what i've learned from bipolar


10 things i've learned from my bipolar Illness


  1. In my experience, if you have this diagnosis, medicine prescribed by a psychiatrist truly does help with what is going on in your brain. In my experience, you may not believe you need it at first, but taking medicine each day truly works. What do I mean by that? My daily medicine lets the truest me shine through, and it lets me be the best person I can be for the people I love. I didn’t see this at first; I lacked “insight” that I had an actual medical illness. In my experience, there are lots of parts to the intersection of bipolar and medicine:

  2. I've learned that the right dosage of medicine -- prescribed by a psychiatrist, monitored by labs -- does not alter or hide the real you. In my experience, medicine in therapeutic amounts, that does not over-medicate you, lets the genuinely real you shine through. For me, that's the person my family loves, the father my kids love, the friend my friends love. And I love this real me, too -- with the right medicines in the right amounts, I feel most able to live deeply, and fully express myself, and most fully think and feel and thrive. They key? Not just the right types of meds, but the right dosages. Everyone deserves this. It’s part of why I advocate.

  3. It is stunning how high — and how low — bipolar 1 can take you. In my experience, the two extremes of bipolar — manias and depressions — are powerful, unhelpful, and should not be romanticized. But there’s a distinction, in my experience: Closely monitored hypomanias — very mild natural highs — these can have benefits, both for me and for others — it can lead to new ideas and new achievements, many that serve the greater good — so while I won’t romanticize bipolar 1, I can objectively see some benefits to me, and society, if properly managed by taking my doctor’s medicine and following my doctor’s trusted advice.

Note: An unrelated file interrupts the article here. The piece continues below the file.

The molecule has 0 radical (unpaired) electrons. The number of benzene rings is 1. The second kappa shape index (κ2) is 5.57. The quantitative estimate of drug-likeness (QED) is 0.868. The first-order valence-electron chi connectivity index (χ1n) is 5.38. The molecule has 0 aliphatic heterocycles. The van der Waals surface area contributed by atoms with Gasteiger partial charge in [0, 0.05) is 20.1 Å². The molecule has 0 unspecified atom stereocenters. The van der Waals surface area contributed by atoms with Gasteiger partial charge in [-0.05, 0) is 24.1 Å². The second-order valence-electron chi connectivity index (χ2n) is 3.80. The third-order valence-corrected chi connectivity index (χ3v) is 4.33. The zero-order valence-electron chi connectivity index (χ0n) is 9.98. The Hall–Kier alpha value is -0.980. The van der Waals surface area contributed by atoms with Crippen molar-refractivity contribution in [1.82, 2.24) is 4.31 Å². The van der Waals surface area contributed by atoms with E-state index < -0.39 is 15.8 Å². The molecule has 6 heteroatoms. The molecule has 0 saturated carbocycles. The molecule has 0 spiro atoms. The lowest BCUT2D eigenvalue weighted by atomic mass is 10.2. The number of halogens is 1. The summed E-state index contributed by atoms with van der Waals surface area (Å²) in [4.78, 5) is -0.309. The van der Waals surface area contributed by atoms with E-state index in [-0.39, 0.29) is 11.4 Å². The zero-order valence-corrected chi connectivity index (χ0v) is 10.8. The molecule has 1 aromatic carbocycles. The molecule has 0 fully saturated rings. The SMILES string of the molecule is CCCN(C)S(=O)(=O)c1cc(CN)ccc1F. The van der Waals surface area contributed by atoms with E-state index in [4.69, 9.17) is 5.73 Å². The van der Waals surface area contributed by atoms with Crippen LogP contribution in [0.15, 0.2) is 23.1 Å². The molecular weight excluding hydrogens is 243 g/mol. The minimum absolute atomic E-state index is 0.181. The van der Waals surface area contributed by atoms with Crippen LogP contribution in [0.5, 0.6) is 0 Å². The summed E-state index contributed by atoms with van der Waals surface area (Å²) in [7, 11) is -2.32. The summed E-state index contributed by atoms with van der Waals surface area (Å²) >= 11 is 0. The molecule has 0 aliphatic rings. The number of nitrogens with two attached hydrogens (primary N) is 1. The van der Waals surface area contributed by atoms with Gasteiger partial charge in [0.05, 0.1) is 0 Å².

4. It is only a diagnosis. It does not say who you are as a human — unless you let it. I still remember this stark cold from 20 years ago: The instant my bipolar was confirmed by a second opinion, in that second psychiatrist’s office, I made a very big mistake -- I immediately started seeing myself as broken. As bad. As someone who maybe did not even deserve to exist. For me, this ended up being almost deadly. After 13 years of secrecy, stigma, shame, self-hatred, and isolation, hit rock bottom, including, by the end, suicidal ideations. It wasn’t until I started the long road of recovery that I could see it differently. It’s just a diagnosis. It just needs to be managed properly, with a doctor and medicine and therapy.